There was a woman on the metro the other day who did not talk to me, but if I’d spoken fluent(ish) French I might have tried. She was a little taller than I, with a boyish figure, maybe 30ish. She had short wavy reddish-blond hair, no makeup, a short black cotton dress, black tights, black soft leather slipper-like shoes, a jacket that was a combo of quilted black nylon and orange knitting, and (of course) a grey scarf wrapped many times around her neck. She was reading a book about art by someone named Hoffman and making notes. She was one of those people you look at and say, “I wish she were my friend.”
After that I walked back toward the metro and went into the G20 there. Got some yogurt in little lavender ceramic pots, some Brie and bread, unfiltered apple juice and some cookies and sesame sticks to nosh on in the mornings. G20 was our grocery store last time; not as nice as Carrefour, but I didn’t see the ceramic yogurt pots at Carrefour!
Got back here and chatted with my lovely, lovely concierge who indicated what he thought the price early Sat AM for a taxi to CDG should be (so that’s what I’m doing; they will book it for me). Then I came up here and had the yogurt, since I have no fridge. OH MY GOD IT WAS SPECATCULAR. I’d have eaten both pots even if it I could have refrigerated it. Damn, I may need to hit another G20. I can do something with little purple pots.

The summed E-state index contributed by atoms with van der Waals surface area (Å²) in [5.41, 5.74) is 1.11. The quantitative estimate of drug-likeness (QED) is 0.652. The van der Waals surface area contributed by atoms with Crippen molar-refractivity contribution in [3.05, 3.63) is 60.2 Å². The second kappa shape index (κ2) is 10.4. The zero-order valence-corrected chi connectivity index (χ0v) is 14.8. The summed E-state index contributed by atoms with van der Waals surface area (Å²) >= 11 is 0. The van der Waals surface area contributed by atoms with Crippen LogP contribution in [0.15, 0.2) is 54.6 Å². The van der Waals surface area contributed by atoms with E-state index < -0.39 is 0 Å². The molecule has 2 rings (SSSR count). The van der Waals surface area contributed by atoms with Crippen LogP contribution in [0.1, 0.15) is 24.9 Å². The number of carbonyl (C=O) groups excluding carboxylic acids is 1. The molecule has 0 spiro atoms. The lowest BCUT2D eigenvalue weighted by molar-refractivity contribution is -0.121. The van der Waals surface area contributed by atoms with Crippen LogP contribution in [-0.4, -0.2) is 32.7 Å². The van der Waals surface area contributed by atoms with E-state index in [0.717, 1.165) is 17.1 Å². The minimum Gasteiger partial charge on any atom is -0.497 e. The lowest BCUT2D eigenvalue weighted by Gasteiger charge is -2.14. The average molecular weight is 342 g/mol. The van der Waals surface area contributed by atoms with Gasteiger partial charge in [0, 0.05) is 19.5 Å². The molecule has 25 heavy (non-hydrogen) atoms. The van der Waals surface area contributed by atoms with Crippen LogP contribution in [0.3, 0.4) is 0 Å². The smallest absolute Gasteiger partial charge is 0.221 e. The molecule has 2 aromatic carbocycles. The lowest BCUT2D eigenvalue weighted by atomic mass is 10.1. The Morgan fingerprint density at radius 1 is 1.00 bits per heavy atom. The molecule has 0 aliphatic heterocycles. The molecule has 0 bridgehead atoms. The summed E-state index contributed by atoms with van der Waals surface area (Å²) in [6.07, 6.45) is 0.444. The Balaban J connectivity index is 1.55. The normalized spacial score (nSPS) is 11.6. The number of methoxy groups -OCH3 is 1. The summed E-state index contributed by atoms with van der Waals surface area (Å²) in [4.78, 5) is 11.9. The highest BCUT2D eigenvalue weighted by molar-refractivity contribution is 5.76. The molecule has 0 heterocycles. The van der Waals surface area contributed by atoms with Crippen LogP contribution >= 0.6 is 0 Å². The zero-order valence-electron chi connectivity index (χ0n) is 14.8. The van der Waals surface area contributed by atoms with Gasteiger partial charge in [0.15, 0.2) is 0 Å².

Dinner proper was bread, Brie, and apple juice. Yeah, yeah, I know. I had some quinoa-based cookies last night, does that help equal it out?
Tomorrow I’m going to the church that houses part of Sainte Geneviève’s tomb — during the Revolution, they disposed of her bones so that’s all that’s left of her shrine, poor patron saint of Paris and of me.
And then to the Musée Nissim Camondo. And then we’ll see. Only two more days after that. Last week I had a few moments when I thought I’d never get to go home and now I’m like, “Hey, I was never intimidated by the metro but now I’m totally casual about it and I’m no longer nauseated, it’s no longer hot, I’m not having any anxiety and I’m all laid-back!” On the other hand, my bathroom at home is about…three and a half times bigger than this one, I’m dying for a long hot bath, I miss my cats and being able to cook.
Still, I want to come back when I can. I just want to look into the apartment options (of which there are many) because being able to cook would be awesome. The only downside would be not having someone to arrange taxis and such, although actually most big Parisian apartment buildings apparently still have concierges anyway and s/he probably could.
I think I will make a fake cup of tea (ie, I’m using the tap water, which gets pretty damned hot) and sit and knit for awhile.
*”protect” is apparently at least a trilingual word